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  • Writer's pictureBrad Cunningham

Lost Your Mojo?

It was almost as if it snuck up on you, 1 minute you're feeling on top of the world, smashing goals, training regularly and then the next there's a permanent mould of your body in the couch with repeats of the bachelor playing with not even a thought of moving more than for an occasional hot shower.

Ok, maybe that was a little dramatic but let's be honest we've all been there. It's normal, it happens, and yes at this time of year it's more likely to happen.

As the days become shorter, your sleep and waking cycles become disrupted, leading to fatigue. Less sunlight means that your brain produces more of a hormone called melatonin, which makes you sleepy. Because the release of this sleep hormone is linked to light and dark, when the sun sets earlier your body also wants to go to bed earlier – hence you may feel sleepy in the early evening. All this tiredness plus the poor weather can lead to a less than fun mood*.

Even though, it's probably the last thing you want to do; exercise is the best thing. It helps by releasing those "feel good chemicals” such as endorphins and dopamine that improve your mood. It gives you energy, helps with stress and can turn your day around.*

However there seems to be this notion or belief that you need to be 'motivated' all year round to exercise, and that the moment you don't 'feel like it' something must be wrong with you, or it's the beginning of some catastrophe. As a result some people throw in the towel at this point.

I think this is partly due to the image of 'healthy' or what being healthy should be, smacks us in the face every time we open our social media feed.

If we're not training as often or look like we're enjoying it as much as the fitness models on Instagram there must be something wrong with us.

The belief that you must be motivated and always look forward to training could not be further from the truth, and this thought pattern is only setting you up for failure.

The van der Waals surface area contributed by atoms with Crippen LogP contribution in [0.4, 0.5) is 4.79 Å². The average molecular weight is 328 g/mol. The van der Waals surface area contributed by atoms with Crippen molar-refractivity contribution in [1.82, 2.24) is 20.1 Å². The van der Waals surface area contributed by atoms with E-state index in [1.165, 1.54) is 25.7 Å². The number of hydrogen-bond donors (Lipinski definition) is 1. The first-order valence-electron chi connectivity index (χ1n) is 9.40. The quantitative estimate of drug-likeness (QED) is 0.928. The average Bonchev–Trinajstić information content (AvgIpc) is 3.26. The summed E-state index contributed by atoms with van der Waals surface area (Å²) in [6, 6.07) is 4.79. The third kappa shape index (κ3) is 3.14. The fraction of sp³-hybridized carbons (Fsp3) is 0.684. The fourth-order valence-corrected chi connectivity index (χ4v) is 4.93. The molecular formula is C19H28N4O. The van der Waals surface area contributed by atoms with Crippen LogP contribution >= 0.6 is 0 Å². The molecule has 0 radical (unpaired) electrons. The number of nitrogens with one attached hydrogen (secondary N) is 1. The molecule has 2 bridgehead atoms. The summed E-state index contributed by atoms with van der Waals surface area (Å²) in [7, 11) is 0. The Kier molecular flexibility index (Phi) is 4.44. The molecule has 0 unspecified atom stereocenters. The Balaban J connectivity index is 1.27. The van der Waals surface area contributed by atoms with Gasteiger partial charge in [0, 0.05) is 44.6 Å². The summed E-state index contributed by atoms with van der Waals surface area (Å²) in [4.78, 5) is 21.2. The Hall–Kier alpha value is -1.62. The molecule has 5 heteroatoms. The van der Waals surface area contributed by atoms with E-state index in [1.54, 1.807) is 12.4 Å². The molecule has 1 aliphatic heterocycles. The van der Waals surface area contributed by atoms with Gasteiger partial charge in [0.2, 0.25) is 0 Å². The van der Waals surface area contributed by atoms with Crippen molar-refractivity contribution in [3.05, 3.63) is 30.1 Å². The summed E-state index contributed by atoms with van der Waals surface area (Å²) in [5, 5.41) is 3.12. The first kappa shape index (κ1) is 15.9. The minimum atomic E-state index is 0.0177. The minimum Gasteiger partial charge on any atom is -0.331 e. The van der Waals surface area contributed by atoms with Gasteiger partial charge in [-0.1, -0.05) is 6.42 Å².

Exercising and eating well is a habit, and a habit put in place for long term health and wellbeing.

Just like brushing your teeth is a habit for long term oral health. We don't just brush our teeth for 28 days to get into our favourite outfit and then stop do we?

However so many people take this approach with their health, and I think it's effecting so many people physically and emotionally.

If you've been guilty of this, maybe It's time you begin to shift your focus to what is really important to you, what makes you feel good, and what's the best approach for you to stay fit and healthy so you can enjoy your time on this earth with less concern of disease or ill health.

Being motivated is great to get you started, but to continue getting good results (whatever that may mean for you) is about really committing to the habits required to achieve them.

It's about doing the small things consistently, not for that big event or for summer but for your life.

And sure there's going to be times you don't feel like it, and that's perfectly normal, but it's about embracing that feeling of being uncomfortable and doing it anyway.

So if you've 'lost your mojo' firstly accept that it's ok, and then follow the below steps to shift your focus and reignite your passion for exercise.

Here's some steps to help you 'find your mojo'

  1. Write down 10 reasons why you exercise - keep these somewhere you will see them often.

  2. Create a few ' non negotiable habits' or minimum standards for your week/day to ensure you're doing what's required to help fulfil your reasons. For example: Reason 1 why I exercise = to have more energy. Non negotiable habit - to move in some way or another each day for at least 20mins. These little habits should not be too hard, you should be able to easily achieve them. And in doing so you begin creating the pattern of achieving (which we are addicted to) and then new habits will form if you do this long enough.

  3. Be easier on yourself. You're going to have good weeks and some not so good weeks. The not so good weeks don't define you, just pick yourself back up and focus on what you can control.

  4. Find the joy in exercise. Look for ways to have fun while doing it, this is why group training is so great, but maybe you could find a friend to join you. Too often we use exercise as punishment for eating poorly which is not a great relationship to have. Focus on making exercise 'fun' and as a reward for being healthy.

* Partly copied from:

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